23. The Orifice for filling the Tank. This is done by means of a flexible hose and a funnel, and occupies but a few seconds.
Mr. Goldsworthy Gurney, whose name is already familiar to most of our readers, after a variety of experiments, during the last two years, has completed a STEAM CARRIAGE on a new principle; or, as a wag said the other day, he has at length brought his plan to bear. We have, accordingly, procured a drawing of this extraordinary invention, which we shall proceed to describe generally, since the letters, introduced in the annexed Engraving, with the accompanying references, will enable our readers to enter into the details of the machinery:—First, as to its safety, upon which point the public are most sceptical. In the present invention, it is stated, that, even from the bursting of the boiler, there is not the most distant chance of mischief to the passengers. This boiler is tubular, constructed upon philosophical principles, and upon a plan totally distinct from any thing previously in use. Instead of being, as in ordinary cases, a large vessel closed on all sides, with the exception of the valves and steam conductors, which a high pressure or accidental defect may burst, it is composed of a succession of welded iron pipes, perhaps forty in number, screwed together in the manner of the common gas-pipes, at given distances, extending in a direct line, and in a row, at equal distances from a small reservoir of water, to the distance of about a yard and a half, and then curving over in a semi-circle of about half a yard in diameter, returning in parallel lines to the pipes beneath, to a reservoir above, thus forming a sort of inverted horse-shoe. This horse-shoe of pipes, in fact, forms the boiler, and the space between is the furnace; the whole being enclosed with sheet-iron. The advantage of this arrangement is obvious; for, while more than a sufficient quantity of steam is generated for the purposes requited, the only possible accident that could happen would be, the bursting of one of these barrels, and a temporary diminution of the steam-power of one-fortieth part. The effects of the accident could, of course, only be felt within its own enclosure; and the Engineer could, in ten minutes, repair the injury, by extracting the wounded barrel, and plugging up the holes at each end; but the fact is, that such are the proofs to which these barrels are subjected, before they are used, by the application of a steam-pressure five hundred times more than can ever be required, that the accident, trifling as it is, is scarcely possible.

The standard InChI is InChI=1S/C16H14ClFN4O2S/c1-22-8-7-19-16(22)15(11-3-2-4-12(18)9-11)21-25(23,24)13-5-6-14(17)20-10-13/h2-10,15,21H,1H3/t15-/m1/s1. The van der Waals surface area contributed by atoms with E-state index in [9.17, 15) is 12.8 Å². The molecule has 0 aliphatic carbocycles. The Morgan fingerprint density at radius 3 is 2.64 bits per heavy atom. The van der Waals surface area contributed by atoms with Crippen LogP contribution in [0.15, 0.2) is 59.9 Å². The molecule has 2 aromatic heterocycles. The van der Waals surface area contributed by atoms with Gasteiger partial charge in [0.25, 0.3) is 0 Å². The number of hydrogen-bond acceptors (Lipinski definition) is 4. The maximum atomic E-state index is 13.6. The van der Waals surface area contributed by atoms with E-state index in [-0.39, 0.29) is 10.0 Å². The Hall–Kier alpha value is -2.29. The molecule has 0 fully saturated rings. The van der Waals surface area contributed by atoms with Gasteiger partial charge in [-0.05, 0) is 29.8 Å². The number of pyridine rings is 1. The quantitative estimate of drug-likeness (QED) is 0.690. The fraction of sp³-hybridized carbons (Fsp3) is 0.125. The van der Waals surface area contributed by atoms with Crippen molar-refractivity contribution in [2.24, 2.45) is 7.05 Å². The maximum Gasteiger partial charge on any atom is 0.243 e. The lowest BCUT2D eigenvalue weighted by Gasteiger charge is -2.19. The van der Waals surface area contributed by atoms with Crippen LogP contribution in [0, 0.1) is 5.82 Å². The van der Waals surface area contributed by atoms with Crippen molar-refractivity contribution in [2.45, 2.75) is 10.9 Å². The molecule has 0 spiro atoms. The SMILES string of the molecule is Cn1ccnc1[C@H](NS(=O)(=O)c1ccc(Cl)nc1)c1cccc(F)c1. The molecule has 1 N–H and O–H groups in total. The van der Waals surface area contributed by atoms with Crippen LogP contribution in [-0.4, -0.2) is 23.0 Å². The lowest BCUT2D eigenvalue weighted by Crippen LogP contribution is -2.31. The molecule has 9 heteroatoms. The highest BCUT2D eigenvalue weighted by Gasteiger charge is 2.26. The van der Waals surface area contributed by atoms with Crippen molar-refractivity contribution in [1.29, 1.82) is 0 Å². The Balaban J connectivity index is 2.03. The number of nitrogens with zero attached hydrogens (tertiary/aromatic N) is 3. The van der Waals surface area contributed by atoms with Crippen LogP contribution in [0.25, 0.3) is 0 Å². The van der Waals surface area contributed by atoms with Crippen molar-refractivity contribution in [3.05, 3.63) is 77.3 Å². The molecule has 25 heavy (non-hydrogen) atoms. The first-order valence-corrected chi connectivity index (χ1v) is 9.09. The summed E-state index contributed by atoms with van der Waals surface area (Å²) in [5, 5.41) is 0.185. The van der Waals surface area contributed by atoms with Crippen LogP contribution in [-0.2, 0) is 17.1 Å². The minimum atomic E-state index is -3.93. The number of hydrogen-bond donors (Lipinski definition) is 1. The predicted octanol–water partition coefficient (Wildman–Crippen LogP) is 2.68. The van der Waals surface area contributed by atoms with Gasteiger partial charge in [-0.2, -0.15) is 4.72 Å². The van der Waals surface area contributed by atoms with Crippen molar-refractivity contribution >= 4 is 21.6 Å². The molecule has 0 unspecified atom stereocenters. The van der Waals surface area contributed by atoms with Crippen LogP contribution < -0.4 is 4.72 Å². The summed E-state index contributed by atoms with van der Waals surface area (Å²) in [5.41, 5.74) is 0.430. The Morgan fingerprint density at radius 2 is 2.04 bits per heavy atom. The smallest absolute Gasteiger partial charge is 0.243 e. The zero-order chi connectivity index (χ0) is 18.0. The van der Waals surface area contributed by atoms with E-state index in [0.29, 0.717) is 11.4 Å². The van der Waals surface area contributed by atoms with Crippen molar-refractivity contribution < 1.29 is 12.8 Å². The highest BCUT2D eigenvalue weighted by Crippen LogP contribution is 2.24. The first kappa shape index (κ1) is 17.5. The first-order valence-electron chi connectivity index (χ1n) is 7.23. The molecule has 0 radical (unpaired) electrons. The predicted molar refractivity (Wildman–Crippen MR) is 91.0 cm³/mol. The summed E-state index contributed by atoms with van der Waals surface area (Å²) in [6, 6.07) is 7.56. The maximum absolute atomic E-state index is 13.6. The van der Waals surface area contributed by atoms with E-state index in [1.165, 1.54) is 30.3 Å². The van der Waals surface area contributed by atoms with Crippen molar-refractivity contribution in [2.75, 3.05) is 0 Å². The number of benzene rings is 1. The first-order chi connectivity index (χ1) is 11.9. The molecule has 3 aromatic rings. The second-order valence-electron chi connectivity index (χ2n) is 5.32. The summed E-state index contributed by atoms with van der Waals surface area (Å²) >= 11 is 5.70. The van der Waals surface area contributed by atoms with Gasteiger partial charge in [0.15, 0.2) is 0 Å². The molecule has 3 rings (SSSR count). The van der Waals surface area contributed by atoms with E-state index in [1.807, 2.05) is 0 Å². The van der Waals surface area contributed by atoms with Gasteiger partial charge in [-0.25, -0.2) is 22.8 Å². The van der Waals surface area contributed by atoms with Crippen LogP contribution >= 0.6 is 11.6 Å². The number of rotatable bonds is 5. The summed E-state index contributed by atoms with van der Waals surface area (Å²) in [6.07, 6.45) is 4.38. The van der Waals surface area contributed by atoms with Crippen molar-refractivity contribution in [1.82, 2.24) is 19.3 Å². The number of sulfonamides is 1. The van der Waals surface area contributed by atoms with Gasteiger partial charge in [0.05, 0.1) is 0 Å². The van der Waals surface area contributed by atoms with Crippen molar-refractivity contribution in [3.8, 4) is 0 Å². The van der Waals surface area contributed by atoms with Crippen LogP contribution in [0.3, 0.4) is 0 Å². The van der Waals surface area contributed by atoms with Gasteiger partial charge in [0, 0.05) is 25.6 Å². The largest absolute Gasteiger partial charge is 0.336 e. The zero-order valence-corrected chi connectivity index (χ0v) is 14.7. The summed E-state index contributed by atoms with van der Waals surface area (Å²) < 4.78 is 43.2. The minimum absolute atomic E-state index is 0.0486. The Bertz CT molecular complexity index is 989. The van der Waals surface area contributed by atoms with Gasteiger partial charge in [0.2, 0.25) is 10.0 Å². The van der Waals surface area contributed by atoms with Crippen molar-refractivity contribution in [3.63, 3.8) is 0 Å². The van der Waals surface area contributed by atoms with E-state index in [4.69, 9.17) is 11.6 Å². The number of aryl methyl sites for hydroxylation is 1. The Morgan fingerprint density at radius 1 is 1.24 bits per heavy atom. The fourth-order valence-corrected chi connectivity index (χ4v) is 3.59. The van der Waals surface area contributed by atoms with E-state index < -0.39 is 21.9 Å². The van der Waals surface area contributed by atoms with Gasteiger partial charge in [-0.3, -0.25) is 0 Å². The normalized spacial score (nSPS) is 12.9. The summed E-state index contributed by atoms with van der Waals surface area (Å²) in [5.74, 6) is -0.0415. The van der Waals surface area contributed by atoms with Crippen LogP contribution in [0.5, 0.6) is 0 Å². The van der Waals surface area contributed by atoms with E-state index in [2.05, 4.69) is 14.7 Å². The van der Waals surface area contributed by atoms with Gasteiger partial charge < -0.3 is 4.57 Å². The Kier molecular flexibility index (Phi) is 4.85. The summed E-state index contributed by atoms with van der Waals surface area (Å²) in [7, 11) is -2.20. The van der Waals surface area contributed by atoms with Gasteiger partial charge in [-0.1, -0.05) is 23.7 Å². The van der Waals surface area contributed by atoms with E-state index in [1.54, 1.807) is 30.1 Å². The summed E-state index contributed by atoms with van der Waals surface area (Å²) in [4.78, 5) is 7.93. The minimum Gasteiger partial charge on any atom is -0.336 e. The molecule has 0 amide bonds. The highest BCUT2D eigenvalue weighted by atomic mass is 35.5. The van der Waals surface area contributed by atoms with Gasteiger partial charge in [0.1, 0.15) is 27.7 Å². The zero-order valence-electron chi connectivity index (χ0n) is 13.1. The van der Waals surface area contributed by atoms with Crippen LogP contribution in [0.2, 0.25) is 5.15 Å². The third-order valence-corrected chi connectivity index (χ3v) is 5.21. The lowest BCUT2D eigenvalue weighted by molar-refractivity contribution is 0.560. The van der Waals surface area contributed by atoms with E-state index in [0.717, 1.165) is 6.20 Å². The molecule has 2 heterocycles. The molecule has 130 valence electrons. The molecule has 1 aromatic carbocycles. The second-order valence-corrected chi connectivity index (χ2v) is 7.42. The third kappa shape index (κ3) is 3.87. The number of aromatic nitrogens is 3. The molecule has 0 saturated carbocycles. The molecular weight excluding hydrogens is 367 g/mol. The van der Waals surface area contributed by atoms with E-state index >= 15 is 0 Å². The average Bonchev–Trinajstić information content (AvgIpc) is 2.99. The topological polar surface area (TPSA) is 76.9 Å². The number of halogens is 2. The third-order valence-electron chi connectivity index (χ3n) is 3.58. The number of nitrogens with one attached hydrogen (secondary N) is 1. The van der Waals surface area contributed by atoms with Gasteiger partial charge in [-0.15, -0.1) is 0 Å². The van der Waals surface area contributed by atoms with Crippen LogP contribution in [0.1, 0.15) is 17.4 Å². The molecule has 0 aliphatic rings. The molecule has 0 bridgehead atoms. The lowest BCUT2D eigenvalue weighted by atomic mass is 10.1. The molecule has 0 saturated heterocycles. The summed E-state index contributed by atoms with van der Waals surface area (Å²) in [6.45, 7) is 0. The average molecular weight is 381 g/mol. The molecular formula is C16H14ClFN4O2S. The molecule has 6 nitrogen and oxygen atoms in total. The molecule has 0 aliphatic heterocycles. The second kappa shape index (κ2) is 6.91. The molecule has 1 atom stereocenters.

A contemporary journal illustrates Mr. Gurney's invention by the following analogy:—"It will appear not a little singular that Mr. Gurney, who was educated a medical man, has actually made the construction of the human body, and [pg 395] of animals in general, the model of his invention. His reservoirs of steam and water, or rather 'separators,' as they are called, and which are seen at the end of our plate, are, as it were, the heart of his steam apparatus, the lower pipes of the boiler are the arteries, and the upper pipes the veins. The water, which is the substitute for blood, is first sent from the reservoirs into the pipes—the operation of fire soon produces steam, which ascends through the pipes to the upper part of the reservoir, carrying with it a portion of water into the separators, which of course descends to the lower part, and returns to fill the pipes which have been exhausted by the evaporation of the steam—the steam above pressing it down with an elastic force, so as to keep the arteries or pipes constantly full, and preserve a regular circulation. In the centre of the separators are perforated steam pipes, which ascend nearly to the tops, these tops being of course closed, so as to prevent the escape of the steam. Through these pipes the steam descends with its customary force, and is conducted by one main pipe all along under the carriage to the end of the platform, which is, in point of fact, the water tank, where it turns under till it reaches two large branch pipes which communicate with the cylinders, from which the pistons move and give motion to the machinery. The cranks of the axle are thus set in action, and the rotatory movement is given to the wheels. By the power thus engendered also a pump is worked, and which, by means of a flexible hose, pumps the water into the boiler, keeping the supply complete. The tank and furnace, it is calculated will hold sufficient water and fuel for one hour's consumption, the former being sixty gallons."